I live in a decent sized college town, and often frequent bars. After going out several nights each for a summer I started to develop a theory about why people went to certain bars on certain nights. The theory may sound somewhat misogynistic, but I think it is based in empirical fact.

The particular NIGHT in which bar activity takes place varies with the preference of females. Females, on average, drink less alcohol and less often, and likely recover more slowly from nights out. Therefore, while males are generally willing to out about any night, females are more selective. Ultimately, females, on average, select a few particular nights of the week and go out most often on those nights.

Males, being indifferent with respect to the day of the week, would prefer to go out on a day when the most females are out. Therefore, they will follow the patterns set by the females. However, the particular BAR that is most frequented is dictated by males, who are driven by a simple motive: to drink cheaply. Therefore, whatever bar has the CCBA (cheap, cold beer advantage) on a particular night is going to have the most business. Women, having chosen the night, must yield to the preferences of males with respect to the bar. That is because women are ALSO after the cheapest drink possible (remind: college students are poor). And where will women find the cheapest drinks? More likely than not, women will pay the least for their drinks where the most men are.

It is a little rough around the edges, but I think it is a simple way to describe the drinking habits of poor college students.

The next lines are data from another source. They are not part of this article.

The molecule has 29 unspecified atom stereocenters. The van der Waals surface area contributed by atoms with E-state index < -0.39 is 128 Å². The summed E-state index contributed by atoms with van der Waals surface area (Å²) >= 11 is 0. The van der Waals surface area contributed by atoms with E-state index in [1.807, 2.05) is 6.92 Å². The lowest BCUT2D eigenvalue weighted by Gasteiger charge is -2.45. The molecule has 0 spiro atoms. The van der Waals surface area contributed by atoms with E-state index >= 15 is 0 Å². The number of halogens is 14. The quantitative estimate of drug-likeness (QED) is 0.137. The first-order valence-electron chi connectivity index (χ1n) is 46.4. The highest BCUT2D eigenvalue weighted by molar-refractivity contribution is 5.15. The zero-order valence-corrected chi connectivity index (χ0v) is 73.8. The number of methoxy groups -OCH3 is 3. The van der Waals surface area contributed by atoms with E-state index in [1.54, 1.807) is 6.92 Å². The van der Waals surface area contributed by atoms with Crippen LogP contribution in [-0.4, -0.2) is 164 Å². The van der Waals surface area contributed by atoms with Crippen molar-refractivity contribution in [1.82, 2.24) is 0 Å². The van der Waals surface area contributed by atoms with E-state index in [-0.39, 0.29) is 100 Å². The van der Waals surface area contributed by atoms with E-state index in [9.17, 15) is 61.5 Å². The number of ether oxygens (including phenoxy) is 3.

Read more...

mjsonline

My students' union had a stock exchange bar night every week during my last year there; it was guaranteed to be an entertaining evening, and always popular among the economists!

See www.barfootsie.co.uk for details of the system

Dr. Vino

The creators of EasyJet in the UK also have dynamic pricing based on current user demand for their internet cafes..

JordanO

If you were spending the night there with friends, how would you behave?

We would evaluate various light-colored lagers throughout the night using Price-to-Inebriation ratios, then at last call we would attempt a hostile takeover to corner the market on Guinness.

All on margin, if the barkeep allows.

Jonathan Harford

Dang! I had this idea in High School! 'Cept it was for coffee.

Misha

As a grad student in Cambridge at the moment, of course I'd love this sort of place to open.

But the fella also got beat to the punch by a place called Brau House in Ulaanbaatar, Mongolia that I discovered with a buddy while traveling. Not only was the beer even cheaper if you timed it right but where else can you get fermented horse milk vodka whenever you like?!